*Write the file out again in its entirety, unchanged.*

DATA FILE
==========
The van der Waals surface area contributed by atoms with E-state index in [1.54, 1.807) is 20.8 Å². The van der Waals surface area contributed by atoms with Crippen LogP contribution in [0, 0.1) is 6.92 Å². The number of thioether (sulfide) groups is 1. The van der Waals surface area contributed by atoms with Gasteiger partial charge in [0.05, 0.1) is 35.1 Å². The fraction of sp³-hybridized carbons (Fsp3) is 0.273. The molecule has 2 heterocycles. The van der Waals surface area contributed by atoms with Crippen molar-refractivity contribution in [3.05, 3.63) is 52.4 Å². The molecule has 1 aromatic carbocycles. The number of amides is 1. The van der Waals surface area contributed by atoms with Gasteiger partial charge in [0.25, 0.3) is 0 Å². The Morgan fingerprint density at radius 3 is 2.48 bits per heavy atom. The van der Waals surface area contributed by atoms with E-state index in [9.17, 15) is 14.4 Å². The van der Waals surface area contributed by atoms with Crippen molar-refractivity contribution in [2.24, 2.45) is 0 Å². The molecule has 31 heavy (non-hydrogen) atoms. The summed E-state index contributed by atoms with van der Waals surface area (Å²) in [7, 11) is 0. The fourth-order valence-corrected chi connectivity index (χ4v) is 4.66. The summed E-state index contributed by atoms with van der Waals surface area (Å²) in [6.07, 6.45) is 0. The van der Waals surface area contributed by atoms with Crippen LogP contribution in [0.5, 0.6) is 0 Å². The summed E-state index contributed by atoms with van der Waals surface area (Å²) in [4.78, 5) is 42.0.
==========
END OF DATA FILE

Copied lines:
The van der Waals surface area contributed by atoms with E-state index in [1.54, 1.807) is 20.8 Å². The van der Waals surface area contributed by atoms with Crippen LogP contribution in [0, 0.1) is 6.92 Å². The number of thioether (sulfide) groups is 1. The van der Waals surface area contributed by atoms with Gasteiger partial charge in [0.05, 0.1) is 35.1 Å². The fraction of sp³-hybridized carbons (Fsp3) is 0.273. The molecule has 2 heterocycles. The van der Waals surface area contributed by atoms with Crippen molar-refractivity contribution in [3.05, 3.63) is 52.4 Å². The molecule has 1 aromatic carbocycles. The number of amides is 1. The van der Waals surface area contributed by atoms with Gasteiger partial charge in [0.25, 0.3) is 0 Å². The Morgan fingerprint density at radius 3 is 2.48 bits per heavy atom. The van der Waals surface area contributed by atoms with E-state index in [9.17, 15) is 14.4 Å². The van der Waals surface area contributed by atoms with Crippen molar-refractivity contribution in [2.24, 2.45) is 0 Å². The molecule has 31 heavy (non-hydrogen) atoms. The summed E-state index contributed by atoms with van der Waals surface area (Å²) in [7, 11) is 0. The fourth-order valence-corrected chi connectivity index (χ4v) is 4.66. The summed E-state index contributed by atoms with van der Waals surface area (Å²) in [6.07, 6.45) is 0. The van der Waals surface area contributed by atoms with Crippen LogP contribution in [0.5, 0.6) is 0 Å². The summed E-state index contributed by atoms with van der Waals surface area (Å²) in [4.78, 5) is 42.0.